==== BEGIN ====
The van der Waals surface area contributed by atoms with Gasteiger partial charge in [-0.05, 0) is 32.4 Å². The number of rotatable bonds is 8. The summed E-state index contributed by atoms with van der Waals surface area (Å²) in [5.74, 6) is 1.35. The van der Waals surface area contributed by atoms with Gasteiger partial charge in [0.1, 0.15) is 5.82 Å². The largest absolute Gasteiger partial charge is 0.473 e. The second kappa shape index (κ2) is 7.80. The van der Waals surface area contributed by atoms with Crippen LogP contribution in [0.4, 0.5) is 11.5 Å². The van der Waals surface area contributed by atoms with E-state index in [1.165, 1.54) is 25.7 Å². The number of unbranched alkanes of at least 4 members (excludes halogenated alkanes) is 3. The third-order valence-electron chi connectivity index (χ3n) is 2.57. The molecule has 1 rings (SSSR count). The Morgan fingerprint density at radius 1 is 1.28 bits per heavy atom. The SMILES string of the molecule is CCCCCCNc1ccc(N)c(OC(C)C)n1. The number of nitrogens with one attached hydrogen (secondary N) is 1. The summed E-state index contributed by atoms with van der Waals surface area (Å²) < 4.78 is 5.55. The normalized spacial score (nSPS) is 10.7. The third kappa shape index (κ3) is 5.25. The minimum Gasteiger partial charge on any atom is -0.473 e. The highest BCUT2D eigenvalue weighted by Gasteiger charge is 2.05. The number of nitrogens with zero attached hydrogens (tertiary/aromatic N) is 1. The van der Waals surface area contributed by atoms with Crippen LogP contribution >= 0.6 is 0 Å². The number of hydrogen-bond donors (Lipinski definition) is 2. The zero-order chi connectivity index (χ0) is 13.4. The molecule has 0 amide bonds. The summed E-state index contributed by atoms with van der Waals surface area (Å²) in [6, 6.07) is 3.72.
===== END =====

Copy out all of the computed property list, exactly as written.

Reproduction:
The van der Waals surface area contributed by atoms with Gasteiger partial charge in [-0.05, 0) is 32.4 Å². The number of rotatable bonds is 8. The summed E-state index contributed by atoms with van der Waals surface area (Å²) in [5.74, 6) is 1.35. The van der Waals surface area contributed by atoms with Gasteiger partial charge in [0.1, 0.15) is 5.82 Å². The largest absolute Gasteiger partial charge is 0.473 e. The second kappa shape index (κ2) is 7.80. The van der Waals surface area contributed by atoms with Crippen LogP contribution in [0.4, 0.5) is 11.5 Å². The van der Waals surface area contributed by atoms with E-state index in [1.165, 1.54) is 25.7 Å². The number of unbranched alkanes of at least 4 members (excludes halogenated alkanes) is 3. The third-order valence-electron chi connectivity index (χ3n) is 2.57. The molecule has 1 rings (SSSR count). The Morgan fingerprint density at radius 1 is 1.28 bits per heavy atom. The SMILES string of the molecule is CCCCCCNc1ccc(N)c(OC(C)C)n1. The number of nitrogens with one attached hydrogen (secondary N) is 1. The summed E-state index contributed by atoms with van der Waals surface area (Å²) < 4.78 is 5.55. The normalized spacial score (nSPS) is 10.7. The third kappa shape index (κ3) is 5.25. The minimum Gasteiger partial charge on any atom is -0.473 e. The highest BCUT2D eigenvalue weighted by Gasteiger charge is 2.05. The number of nitrogens with zero attached hydrogens (tertiary/aromatic N) is 1. The van der Waals surface area contributed by atoms with Crippen LogP contribution >= 0.6 is 0 Å². The number of hydrogen-bond donors (Lipinski definition) is 2. The zero-order chi connectivity index (χ0) is 13.4. The molecule has 0 amide bonds. The summed E-state index contributed by atoms with van der Waals surface area (Å²) in [6, 6.07) is 3.72.